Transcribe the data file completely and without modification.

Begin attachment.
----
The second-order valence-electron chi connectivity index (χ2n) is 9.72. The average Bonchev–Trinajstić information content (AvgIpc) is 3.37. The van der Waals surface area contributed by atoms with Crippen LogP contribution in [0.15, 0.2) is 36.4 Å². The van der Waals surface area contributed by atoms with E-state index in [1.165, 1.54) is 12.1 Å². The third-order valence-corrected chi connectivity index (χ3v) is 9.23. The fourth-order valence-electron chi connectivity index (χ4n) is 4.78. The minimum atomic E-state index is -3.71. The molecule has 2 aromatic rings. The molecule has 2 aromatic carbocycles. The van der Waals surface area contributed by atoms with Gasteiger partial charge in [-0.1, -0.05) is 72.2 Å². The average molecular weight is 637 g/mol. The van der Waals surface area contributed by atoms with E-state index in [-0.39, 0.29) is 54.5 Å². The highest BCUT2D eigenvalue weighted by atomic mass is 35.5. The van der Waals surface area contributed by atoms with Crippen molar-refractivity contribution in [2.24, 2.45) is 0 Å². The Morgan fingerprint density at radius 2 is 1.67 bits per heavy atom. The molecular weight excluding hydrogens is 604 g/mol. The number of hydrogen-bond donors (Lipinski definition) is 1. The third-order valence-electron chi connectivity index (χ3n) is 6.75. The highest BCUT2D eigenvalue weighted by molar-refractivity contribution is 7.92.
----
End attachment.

The second-order valence-electron chi connectivity index (χ2n) is 9.72. The average Bonchev–Trinajstić information content (AvgIpc) is 3.37. The van der Waals surface area contributed by atoms with Crippen LogP contribution in [0.15, 0.2) is 36.4 Å². The van der Waals surface area contributed by atoms with E-state index in [1.165, 1.54) is 12.1 Å². The third-order valence-corrected chi connectivity index (χ3v) is 9.23. The fourth-order valence-electron chi connectivity index (χ4n) is 4.78. The minimum atomic E-state index is -3.71. The molecule has 2 aromatic rings. The molecule has 2 aromatic carbocycles. The van der Waals surface area contributed by atoms with Gasteiger partial charge in [-0.1, -0.05) is 72.2 Å². The average molecular weight is 637 g/mol. The van der Waals surface area contributed by atoms with E-state index in [-0.39, 0.29) is 54.5 Å². The highest BCUT2D eigenvalue weighted by atomic mass is 35.5. The van der Waals surface area contributed by atoms with Crippen molar-refractivity contribution in [2.24, 2.45) is 0 Å². The Morgan fingerprint density at radius 2 is 1.67 bits per heavy atom. The molecular weight excluding hydrogens is 604 g/mol. The number of hydrogen-bond donors (Lipinski definition) is 1. The third-order valence-electron chi connectivity index (χ3n) is 6.75. The highest BCUT2D eigenvalue weighted by molar-refractivity contribution is 7.92.